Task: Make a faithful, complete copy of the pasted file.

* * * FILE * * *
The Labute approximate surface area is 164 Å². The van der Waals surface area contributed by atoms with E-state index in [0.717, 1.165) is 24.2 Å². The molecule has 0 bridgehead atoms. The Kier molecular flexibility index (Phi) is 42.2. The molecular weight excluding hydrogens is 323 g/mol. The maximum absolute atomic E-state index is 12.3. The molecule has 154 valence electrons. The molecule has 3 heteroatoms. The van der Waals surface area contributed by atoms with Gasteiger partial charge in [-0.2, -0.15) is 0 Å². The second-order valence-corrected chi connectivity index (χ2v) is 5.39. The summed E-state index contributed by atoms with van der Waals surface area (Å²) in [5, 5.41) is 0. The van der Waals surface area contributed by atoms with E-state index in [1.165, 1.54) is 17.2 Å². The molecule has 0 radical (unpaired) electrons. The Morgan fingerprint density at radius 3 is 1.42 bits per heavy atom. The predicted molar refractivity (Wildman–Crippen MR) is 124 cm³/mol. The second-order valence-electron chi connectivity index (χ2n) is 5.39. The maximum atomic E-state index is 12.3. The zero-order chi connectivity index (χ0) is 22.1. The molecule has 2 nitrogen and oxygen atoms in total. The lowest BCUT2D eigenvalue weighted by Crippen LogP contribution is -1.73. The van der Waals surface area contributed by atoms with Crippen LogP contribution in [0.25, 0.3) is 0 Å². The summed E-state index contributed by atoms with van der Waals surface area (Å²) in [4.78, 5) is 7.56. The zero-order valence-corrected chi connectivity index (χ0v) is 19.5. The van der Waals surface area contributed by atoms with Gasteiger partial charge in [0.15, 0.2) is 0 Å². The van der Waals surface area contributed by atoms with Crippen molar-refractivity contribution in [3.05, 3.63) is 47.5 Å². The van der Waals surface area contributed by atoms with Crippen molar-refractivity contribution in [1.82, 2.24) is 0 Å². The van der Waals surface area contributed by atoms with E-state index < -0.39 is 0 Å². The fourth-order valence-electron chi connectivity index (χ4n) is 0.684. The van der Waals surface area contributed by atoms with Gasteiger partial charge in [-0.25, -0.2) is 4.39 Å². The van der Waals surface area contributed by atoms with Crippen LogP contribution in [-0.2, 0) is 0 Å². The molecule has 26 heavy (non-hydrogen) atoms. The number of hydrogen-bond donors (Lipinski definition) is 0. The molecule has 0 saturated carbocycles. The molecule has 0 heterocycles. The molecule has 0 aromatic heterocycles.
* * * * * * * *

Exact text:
The Labute approximate surface area is 164 Å². The van der Waals surface area contributed by atoms with E-state index in [0.717, 1.165) is 24.2 Å². The molecule has 0 bridgehead atoms. The Kier molecular flexibility index (Phi) is 42.2. The molecular weight excluding hydrogens is 323 g/mol. The maximum absolute atomic E-state index is 12.3. The molecule has 154 valence electrons. The molecule has 3 heteroatoms. The van der Waals surface area contributed by atoms with Gasteiger partial charge in [-0.2, -0.15) is 0 Å². The second-order valence-corrected chi connectivity index (χ2v) is 5.39. The summed E-state index contributed by atoms with van der Waals surface area (Å²) in [5, 5.41) is 0. The van der Waals surface area contributed by atoms with E-state index in [1.165, 1.54) is 17.2 Å². The molecule has 0 radical (unpaired) electrons. The Morgan fingerprint density at radius 3 is 1.42 bits per heavy atom. The predicted molar refractivity (Wildman–Crippen MR) is 124 cm³/mol. The second-order valence-electron chi connectivity index (χ2n) is 5.39. The maximum atomic E-state index is 12.3. The zero-order chi connectivity index (χ0) is 22.1. The molecule has 2 nitrogen and oxygen atoms in total. The lowest BCUT2D eigenvalue weighted by Crippen LogP contribution is -1.73. The van der Waals surface area contributed by atoms with Crippen LogP contribution in [0.25, 0.3) is 0 Å². The summed E-state index contributed by atoms with van der Waals surface area (Å²) in [4.78, 5) is 7.56. The zero-order valence-corrected chi connectivity index (χ0v) is 19.5. The van der Waals surface area contributed by atoms with Gasteiger partial charge in [0.15, 0.2) is 0 Å². The van der Waals surface area contributed by atoms with Crippen molar-refractivity contribution in [3.05, 3.63) is 47.5 Å². The van der Waals surface area contributed by atoms with Crippen molar-refractivity contribution in [1.82, 2.24) is 0 Å². The van der Waals surface area contributed by atoms with E-state index < -0.39 is 0 Å². The fourth-order valence-electron chi connectivity index (χ4n) is 0.684. The van der Waals surface area contributed by atoms with Gasteiger partial charge in [-0.25, -0.2) is 4.39 Å². The van der Waals surface area contributed by atoms with Crippen LogP contribution in [-0.2, 0) is 0 Å². The molecule has 26 heavy (non-hydrogen) atoms. The number of hydrogen-bond donors (Lipinski definition) is 0. The molecule has 0 saturated carbocycles. The molecule has 0 heterocycles. The molecule has 0 aromatic heterocycles.